|when liquid (at m.p.)||0.07 g/cm3 (solid: 0.0763 g/cm3)|
|when liquid (at b.p.)||0.07099 g/cm3|
|Triple point||13.8033 K, 7.041 kPa|
|Critical point||32.938 K, 1.2858 MPa|
|Heat of fusion||(H2) 0.117 kJ/mol|
|Heat of vaporization||(H2) 0.904 kJ/mol|
|Molar heat capacity||(H2) 28.836 J/(mol·K)|
|Oxidation states||−1, +1 (an amphoteric oxide)|
|Electronegativity||Pauling scale: 2.20|
1st: 1312.0 kJ/mol
|Covalent radius||31±5 pm|
|Van der Waals radius||120 pm|
The solubility and characteristics of hydrogen with various metals is a very important subject in the field of metallurgy (because its embalming can occur in most metals) and in the research and development of safe ways to store hydrogen as fuel.
|Speed of sound||1310 m/s (gas, 27 °C)|
|Thermal conductivity||0.1805 W/(m·K)|
|Magnetic susceptibility||−3.98·10−6 cm3/mol (298 K)|
How do we make hydrogen and why do we do it?
For a long time, this was only possible by means of reforming or gasification. Unfortunately, this process involves the use of fossil fuels (oil, gas) or wood. Even today, 95% of hydrogen is produced this way. Fortunately, with electrolysis, the contours of a future where green hydrogen production will become the norm are gradually taking shape…
1. Reformation: converting methane to hydrogen
This is a process that is currently favored by major manufacturers. Cheap, but the ecological impact is quite large.
Once the natural gas pockets are identified, the first step is to carry out hydrodesulfurization. In fact, in nature, in addition to methane (CH4), the gas is full of sulfur, the presence of which can be dangerous for subsequent operations.
Purified, methane is placed in the presence of very hot water. Due to the presence of water atoms (H20) and high temperatures, the bonds holding carbon atoms together are broken. Floating freely in the atmosphere, they gradually rearrange to produce syngas made of carbon monoxide (CO) and dihydrogen (H2). And that’s just the beginning…
Furthermore, the water vapor still in the medium reacts with the gas to produce carbon dioxide (CO2) and dihydrogen. After a few minutes, all existing components have mutated. From now on, only a mixture of CO2 and H2 remains, which will be clarified to store only 99.99% H2.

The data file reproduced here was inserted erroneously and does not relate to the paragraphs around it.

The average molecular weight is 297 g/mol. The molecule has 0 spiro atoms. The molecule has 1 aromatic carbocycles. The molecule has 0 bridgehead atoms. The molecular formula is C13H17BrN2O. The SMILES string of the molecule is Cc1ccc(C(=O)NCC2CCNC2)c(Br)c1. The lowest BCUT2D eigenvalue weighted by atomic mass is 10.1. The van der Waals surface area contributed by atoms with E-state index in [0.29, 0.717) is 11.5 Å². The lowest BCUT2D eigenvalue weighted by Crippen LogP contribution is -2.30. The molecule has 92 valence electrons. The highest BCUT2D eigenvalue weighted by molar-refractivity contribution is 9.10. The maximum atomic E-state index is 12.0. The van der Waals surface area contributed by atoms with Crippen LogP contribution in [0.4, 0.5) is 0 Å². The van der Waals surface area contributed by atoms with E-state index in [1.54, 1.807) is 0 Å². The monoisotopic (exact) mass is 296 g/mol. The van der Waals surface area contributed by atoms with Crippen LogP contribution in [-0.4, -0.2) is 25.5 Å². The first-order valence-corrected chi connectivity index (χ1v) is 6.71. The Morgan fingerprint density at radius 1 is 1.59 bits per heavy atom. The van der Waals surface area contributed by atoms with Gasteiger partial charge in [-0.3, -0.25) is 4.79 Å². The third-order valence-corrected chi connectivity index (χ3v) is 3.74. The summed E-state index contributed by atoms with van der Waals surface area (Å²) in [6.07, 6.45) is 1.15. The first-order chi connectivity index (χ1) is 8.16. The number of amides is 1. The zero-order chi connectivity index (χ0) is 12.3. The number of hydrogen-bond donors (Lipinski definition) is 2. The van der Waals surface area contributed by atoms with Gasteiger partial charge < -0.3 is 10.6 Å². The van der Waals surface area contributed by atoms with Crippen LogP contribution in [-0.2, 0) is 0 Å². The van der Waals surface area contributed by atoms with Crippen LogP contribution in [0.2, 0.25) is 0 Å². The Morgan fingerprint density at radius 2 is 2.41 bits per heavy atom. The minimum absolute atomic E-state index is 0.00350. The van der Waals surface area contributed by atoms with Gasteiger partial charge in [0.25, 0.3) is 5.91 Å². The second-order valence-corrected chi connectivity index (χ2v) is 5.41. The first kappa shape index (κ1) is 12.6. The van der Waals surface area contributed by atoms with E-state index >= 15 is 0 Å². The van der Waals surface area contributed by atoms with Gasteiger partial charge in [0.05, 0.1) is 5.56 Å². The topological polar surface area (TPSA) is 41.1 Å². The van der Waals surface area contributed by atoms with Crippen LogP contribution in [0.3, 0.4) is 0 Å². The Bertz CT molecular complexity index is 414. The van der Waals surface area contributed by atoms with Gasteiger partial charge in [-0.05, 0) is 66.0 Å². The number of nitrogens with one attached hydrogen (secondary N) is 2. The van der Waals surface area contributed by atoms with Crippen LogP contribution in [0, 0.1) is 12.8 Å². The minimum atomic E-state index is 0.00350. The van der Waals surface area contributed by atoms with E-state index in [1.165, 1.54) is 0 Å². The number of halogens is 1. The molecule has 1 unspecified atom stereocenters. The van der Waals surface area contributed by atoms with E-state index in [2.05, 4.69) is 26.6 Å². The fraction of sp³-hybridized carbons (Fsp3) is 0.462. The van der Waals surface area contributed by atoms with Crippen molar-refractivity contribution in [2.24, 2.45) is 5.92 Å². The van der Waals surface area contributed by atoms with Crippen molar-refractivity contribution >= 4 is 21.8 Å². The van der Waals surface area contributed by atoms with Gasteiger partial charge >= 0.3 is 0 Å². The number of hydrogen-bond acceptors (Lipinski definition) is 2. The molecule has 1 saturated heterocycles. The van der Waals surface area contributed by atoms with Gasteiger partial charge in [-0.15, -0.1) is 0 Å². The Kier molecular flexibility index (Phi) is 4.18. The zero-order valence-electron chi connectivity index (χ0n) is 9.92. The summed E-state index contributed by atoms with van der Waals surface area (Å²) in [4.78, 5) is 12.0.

2. Gasification: produce hydrogen from charcoal
Of all the methods used to produce hydrogen, this is the most polluting. Shown by environmentalists, is gradually tending to be replaced by more environmentally friendly approaches.
In a very high temperature reactor, the charcoal is set to burn. The goal is to break the bonds that hold the methane (CH4) atoms together in the compound. Thus, the carbon and H atoms can unite with the gases in the siphon.
From methane (CH4), we get dihydrogen (H2) and carbon monoxide (CO).
For the reaction to give the desired result, the heating temperature must oscillate between 1,200 and 1,500 °C. Besides charcoal, gasification can draw its power from biomass. Even using this energy source, the process is still not very ecological.
3. Electrolysis: convert water into hydrogen
Covering 70.1% of the earth’s surface, water is undoubtedly the most abundant molecule in the environment. It is no coincidence that Earth is nicknamed the “little blue planet”.
Molecularly, water is in the form of two hydrogen atoms (H) bonded to one oxygen atom (O). Therefore the formula is written H2O. Fortunately, the bonds between H and O atoms can be easily dissolved by electricity. When subjected to an electric current, water molecules lose their cohesion. H2O becomes hydroxide ion (OH)- and proton H+. Placed side by side, the protons react with each other and give dihydrogen (H2).
To use less energy, it is possible to replace liquid water with its gaseous equivalent. Requiring only 700 to 1,000 °C (1292 to 1832 °F) to destroy, water vapor is an attractive alternative for those looking to speed up the reaction rate.
One of the biggest advantages of this process is its incredible ease. Forget the Teflon reactor or the titanic installation. Electrolysis makes it possible to obtain pure hydrogen easily which is confusing. As long as you have two electrodes, it becomes possible to produce H2.
From an ecological point of view, this procedure is full of quality. Regardless of the process step, not a single harmful gas is emitted. This is why, until recently, this was the only way to produce green hydrogen.
If you want to stick with a zero-waste approach, use renewable energy sources to power your devices. Wind energy, biogas, diesel… you are spoiled for choice to limit greenhouse gas production. What are you waiting for to let yourself be seduced by green hydrogen?
4. Photosynthesis: produce hydrogen using microorganisms
Obviously, nature hasn’t finished surprising us… During a scientific expedition, researchers discovered a microorganism capable of producing H2 from light and water.
Upon analysis, it is a unicellular green algae or cyanobacteria. Small in size, this living thing is not within its capabilities. They only need water and light rays to naturally synthesize this gas which is very valuable to humans.
Currently, many research projects have set themselves the task of optimizing this reaction as much as possible. By tracing this model, it has been possible to construct a photoelectrochemical cell, which electrolyses water to H2 under the influence of sunlight.
5. Thermochemistry: breaks down water at very high temperatures